Not What They Appear

One of the weirder aspects of early 1900’s tourism and postcards mailed-home-from-the-west, was the slightly psychedelic phenomenon of “exaggeration photos”. One of the earliest fantasticators was a guy named William “Dad” Martin who ran a shady photo studio in Kansas but fabricated images set all over the west. The macabre image of giant dead rabbits is one of his from 1909 stamped with a caption “How we do it in Washington”. Another, more local image manipulator was Mortimer L. Oakes, who preferred to visually lie about the size of clams, fish, fruit and vegetables. Then there are the anonymous tricksters and image swindlers who created meetings that never happened and events that never occurred (i.e. Ezra never met Teddy Roosevelt next to his ox team outside the Executive Office Building in DC). Mostly it was all just fun, Jackalopes and scary big bugs and brook trout, but every time I go into an old house with high ceilings, low door knobs, big kitchen hooks or huge built in butcherblocks and a docent tells me things were just different back then I shutter just a bit. BTW one of these images is completely real and another includes and inside joke that you have to be a Northwest photography nerd to get.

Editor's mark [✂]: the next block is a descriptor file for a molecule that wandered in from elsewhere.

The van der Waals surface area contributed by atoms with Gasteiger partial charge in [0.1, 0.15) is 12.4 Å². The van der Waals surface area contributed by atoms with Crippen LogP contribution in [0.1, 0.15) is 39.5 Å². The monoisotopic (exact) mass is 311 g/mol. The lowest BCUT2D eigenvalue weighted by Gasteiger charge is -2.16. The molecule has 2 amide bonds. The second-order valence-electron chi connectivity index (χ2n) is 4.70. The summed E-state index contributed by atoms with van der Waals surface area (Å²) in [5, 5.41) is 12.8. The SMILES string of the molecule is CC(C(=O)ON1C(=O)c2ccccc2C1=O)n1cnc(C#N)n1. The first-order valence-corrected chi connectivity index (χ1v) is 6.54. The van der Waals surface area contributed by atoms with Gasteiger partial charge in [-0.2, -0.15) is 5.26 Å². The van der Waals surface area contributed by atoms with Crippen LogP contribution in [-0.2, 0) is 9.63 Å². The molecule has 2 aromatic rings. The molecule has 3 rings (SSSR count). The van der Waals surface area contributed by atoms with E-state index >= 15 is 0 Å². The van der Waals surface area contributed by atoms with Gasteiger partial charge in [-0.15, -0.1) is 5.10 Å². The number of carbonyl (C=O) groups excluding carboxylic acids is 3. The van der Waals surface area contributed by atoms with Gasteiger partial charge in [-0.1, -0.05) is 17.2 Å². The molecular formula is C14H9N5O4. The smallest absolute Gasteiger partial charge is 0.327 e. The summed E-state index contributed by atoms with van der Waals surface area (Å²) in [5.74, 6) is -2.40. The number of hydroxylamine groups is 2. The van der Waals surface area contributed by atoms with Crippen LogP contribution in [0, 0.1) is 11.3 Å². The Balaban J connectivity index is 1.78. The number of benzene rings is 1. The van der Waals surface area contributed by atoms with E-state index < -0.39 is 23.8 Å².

One comment

  1. Photographers may shutter.
    UW profs also might, but probably wouldn’t admit to it.
    The rest of us shudder at the mere thought.
    Love to read your engaging stories, Michael.

    Like

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